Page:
Alberta Premier Jason Kenney said he has asked health officials to find out whether evidence of naturally acquired COVID-19 antibodies can be used in lieu of proof-of-vaccine under the province’s new passport system can go.
Mr Kenny answered questions from the public on Facebook last week after announcing a vaccine passport system for non-essential businesses. Several viewers asked whether people who have previously had COVID-19, and therefore have some degree of natural protection against reinfection, still needed to be immunized to access services.
“We are looking into it,” he said, adding that Israel and Denmark allow people who can prove they can recover from COVID-19 to use services whose Requires proof-of-vaccination or a recent negative test. “I’ve said that we look at it more closely to see if we can replicate that as a feature of our program here.”
However, a possible exception is not coming soon. Mr Kenny said Alberta could not wait weeks to develop a system that would account for evidence of antibodies, especially given the current crisis in the health care system and the weakening impact of naturally acquired protections.
“The highest level of protection you can have is to have some antibodies through prior infection and to be vaccinated. That’s how you get COVID superpowers,” he said. “If you’re cured, yes, you have There is a good level of protection, but you can improve that by getting vaccinated.”
Alberta’s intensive care units are overwhelmed with unvaccinated COVID-19 patients and the province declared a health emergency last week. On Thursday, Alberta postponed all non-emergency surgeries to free up equipment, space and staff for temporary ICU beds.
Stephanie Smith, an infectious-disease doctor, said that while people recovering from COVID-19 have antibodies, it is not clear how long their immunity against the coronavirus lasts. In Denmark’s passport system, proof of a positive PCR test taken in the past 12 months is acceptable. In Israel, people who have recovered from COVID-19 have passport privileges until the end of 2021. However, effective October 1, passport privileges for recovered persons will expire six months after that person receives the recovery certificate.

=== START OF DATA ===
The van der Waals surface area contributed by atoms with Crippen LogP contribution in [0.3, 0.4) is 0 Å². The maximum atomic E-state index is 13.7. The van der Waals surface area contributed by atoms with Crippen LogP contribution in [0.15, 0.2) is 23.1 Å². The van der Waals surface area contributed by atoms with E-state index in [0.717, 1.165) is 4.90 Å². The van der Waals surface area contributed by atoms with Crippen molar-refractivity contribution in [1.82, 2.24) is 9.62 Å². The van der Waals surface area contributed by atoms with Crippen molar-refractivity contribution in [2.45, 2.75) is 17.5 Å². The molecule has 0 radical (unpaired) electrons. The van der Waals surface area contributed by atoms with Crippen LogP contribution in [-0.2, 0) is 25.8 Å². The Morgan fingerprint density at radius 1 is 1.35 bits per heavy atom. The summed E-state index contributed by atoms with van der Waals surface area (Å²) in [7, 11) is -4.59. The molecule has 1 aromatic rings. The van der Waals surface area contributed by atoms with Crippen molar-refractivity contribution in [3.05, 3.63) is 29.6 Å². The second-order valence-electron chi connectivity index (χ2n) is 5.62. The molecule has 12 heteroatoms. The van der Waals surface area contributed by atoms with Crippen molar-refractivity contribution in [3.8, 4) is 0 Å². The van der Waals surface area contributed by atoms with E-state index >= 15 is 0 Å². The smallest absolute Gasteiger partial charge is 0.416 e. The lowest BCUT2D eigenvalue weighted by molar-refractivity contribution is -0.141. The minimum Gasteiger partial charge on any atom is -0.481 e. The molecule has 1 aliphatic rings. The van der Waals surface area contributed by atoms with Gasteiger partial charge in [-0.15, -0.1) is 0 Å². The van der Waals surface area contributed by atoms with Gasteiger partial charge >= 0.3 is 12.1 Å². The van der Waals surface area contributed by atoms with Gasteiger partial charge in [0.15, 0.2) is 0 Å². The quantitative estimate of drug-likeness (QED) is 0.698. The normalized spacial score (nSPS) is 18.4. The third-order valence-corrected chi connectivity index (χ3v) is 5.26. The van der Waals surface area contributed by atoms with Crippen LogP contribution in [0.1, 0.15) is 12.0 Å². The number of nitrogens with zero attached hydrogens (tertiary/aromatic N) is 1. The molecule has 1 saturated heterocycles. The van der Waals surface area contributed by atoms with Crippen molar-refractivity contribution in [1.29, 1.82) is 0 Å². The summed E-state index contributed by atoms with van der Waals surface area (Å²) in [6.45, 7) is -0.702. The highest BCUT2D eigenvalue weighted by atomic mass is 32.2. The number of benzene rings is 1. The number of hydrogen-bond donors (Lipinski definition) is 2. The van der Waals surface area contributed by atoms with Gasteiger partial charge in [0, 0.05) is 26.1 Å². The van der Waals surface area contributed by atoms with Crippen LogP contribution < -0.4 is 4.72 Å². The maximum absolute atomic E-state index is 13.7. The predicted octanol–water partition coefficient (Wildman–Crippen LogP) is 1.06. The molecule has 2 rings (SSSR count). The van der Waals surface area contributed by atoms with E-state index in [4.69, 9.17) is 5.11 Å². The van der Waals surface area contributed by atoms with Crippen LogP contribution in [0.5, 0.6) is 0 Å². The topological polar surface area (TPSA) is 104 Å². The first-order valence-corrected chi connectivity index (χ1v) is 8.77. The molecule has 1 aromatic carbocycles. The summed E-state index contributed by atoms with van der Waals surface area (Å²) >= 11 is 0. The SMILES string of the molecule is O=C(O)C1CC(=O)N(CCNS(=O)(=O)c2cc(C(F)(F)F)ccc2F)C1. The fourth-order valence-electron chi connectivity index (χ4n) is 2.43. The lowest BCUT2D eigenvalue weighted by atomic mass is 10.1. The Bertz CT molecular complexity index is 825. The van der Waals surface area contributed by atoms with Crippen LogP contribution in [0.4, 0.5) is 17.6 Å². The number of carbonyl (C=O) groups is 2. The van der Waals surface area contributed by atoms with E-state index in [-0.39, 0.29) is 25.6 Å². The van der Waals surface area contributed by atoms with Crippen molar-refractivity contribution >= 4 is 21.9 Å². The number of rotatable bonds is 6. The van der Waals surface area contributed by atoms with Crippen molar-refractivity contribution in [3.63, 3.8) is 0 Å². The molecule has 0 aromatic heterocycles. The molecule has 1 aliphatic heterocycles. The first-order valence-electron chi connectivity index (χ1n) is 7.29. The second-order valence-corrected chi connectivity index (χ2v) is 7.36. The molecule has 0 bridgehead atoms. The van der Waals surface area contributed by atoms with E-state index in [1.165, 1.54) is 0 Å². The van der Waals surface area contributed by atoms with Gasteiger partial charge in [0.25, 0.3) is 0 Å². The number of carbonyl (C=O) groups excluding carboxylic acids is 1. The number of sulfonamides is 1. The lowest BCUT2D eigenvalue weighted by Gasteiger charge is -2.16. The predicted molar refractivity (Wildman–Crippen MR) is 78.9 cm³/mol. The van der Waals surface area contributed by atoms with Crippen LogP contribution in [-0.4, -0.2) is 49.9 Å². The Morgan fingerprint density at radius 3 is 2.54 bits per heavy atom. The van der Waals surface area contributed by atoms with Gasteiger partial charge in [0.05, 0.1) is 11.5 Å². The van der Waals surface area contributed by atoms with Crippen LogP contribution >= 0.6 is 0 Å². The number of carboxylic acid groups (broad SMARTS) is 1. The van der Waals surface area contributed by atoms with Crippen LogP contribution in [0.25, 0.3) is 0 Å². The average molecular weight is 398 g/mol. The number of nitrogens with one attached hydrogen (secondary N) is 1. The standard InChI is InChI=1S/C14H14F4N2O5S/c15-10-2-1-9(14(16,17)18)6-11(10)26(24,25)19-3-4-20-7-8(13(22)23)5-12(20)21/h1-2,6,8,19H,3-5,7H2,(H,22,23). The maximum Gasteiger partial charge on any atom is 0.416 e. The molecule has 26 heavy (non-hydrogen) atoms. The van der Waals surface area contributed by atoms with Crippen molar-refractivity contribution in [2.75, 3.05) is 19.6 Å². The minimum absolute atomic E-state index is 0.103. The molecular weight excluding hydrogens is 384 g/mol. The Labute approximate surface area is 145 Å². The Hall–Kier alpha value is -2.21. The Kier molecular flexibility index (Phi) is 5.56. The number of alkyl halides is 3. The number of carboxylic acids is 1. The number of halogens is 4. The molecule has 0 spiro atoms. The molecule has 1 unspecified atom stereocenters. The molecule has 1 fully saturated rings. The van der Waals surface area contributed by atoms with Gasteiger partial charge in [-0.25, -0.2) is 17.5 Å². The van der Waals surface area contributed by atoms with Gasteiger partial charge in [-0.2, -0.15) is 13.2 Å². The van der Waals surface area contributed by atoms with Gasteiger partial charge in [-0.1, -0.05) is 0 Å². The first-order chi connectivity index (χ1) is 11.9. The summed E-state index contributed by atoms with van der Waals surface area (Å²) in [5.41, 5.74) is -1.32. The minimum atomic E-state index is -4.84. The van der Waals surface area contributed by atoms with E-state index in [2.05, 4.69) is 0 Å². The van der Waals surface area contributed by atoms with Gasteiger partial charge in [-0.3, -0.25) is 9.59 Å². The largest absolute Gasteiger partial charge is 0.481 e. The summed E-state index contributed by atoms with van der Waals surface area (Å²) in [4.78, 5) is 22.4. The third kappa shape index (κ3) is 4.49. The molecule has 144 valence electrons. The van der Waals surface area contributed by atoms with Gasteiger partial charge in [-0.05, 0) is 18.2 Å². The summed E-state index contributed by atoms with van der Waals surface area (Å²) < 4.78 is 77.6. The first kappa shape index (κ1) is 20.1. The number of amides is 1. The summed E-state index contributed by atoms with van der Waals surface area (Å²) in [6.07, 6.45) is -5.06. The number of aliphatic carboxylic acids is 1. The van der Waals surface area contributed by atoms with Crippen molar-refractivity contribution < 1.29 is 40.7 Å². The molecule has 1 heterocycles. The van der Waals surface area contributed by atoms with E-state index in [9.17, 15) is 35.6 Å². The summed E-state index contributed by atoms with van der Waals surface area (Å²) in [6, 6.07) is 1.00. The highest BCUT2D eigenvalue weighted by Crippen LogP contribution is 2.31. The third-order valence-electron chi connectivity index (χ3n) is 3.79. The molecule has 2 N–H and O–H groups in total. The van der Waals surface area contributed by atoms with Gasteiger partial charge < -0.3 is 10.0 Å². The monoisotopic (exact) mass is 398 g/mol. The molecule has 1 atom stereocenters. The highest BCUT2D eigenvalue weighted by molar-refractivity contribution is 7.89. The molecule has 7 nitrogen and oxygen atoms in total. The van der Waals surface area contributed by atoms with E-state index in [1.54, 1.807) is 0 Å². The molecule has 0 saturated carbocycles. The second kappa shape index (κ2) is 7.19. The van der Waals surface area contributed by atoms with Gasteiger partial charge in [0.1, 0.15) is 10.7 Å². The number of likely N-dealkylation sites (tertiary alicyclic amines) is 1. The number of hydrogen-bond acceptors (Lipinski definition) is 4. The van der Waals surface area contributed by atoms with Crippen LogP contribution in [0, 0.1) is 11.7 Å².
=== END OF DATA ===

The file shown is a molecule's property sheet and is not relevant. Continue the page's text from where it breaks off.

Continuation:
Serology tests can be used to check for antibodies, but this will take time and money. And even if someone has claimed COVID-19 antibodies, that doesn’t mean they’re safe, Dr. Smith said.
“It’s not a perfect correlation,” she said.
He added that adding another element to Alberta’s passport system, which the government calls a “restriction waiver program,” would further complicate an already confusing policy.
Amita Singh, an infectious-disease specialist at the University of Alberta, said people who have contracted COVID-19 should still be vaccinated, accepting documentation of antibodies to the passport program within a certain period of time “reasonable”. ” Will happen. , instead of vaccination records.
Alberta Health “strongly” recommends getting vaccinated people already infected with COVID-19, according to spokesman Tom McMillan. The government is yet to decide whether it will broaden its passport system to include floating antibodies in those who have recovered from the disease.
“Evidence is still emerging about the extent and duration of immunity from prior COVID-19 infection,” he said.
Starting Monday, non-essential businesses in Alberta will face public-health restrictions, such as restaurants closing their indoor dining rooms, until they implement the vaccine passport system. To access the services, Albertans must provide proof that they have been vaccinated or have had a negative COVID-19 test within the past 72 hours. It does not apply to children under the age of 12, who are not eligible for the shot, and those with medical exemptions.
Ilan Schwartz, an infectious-disease physician at the University of Alberta, called the restrictions confusing, complicated and “eventually compromised because the premier explicitly panders to those who vehemently oppose vaccination.”
“There are a lot of loopholes and exceptions and exemptions, and [the Premier] It has worked so hard, in fact, to please this beleaguered group of voters, that it has created a misleading and, in all likelihood, ineffective intervention,” Dr Schwartz said.
He said it was too late for even broader restrictions to turn things around effectively.
“These were needed four weeks ago to survive the disaster,” he said. “While I can certainly find fault with the way it has been specifically formulated and announced, I think that, more importantly, there is much to be done to save the collapse of our critical care capacity in the province. it’s late.”
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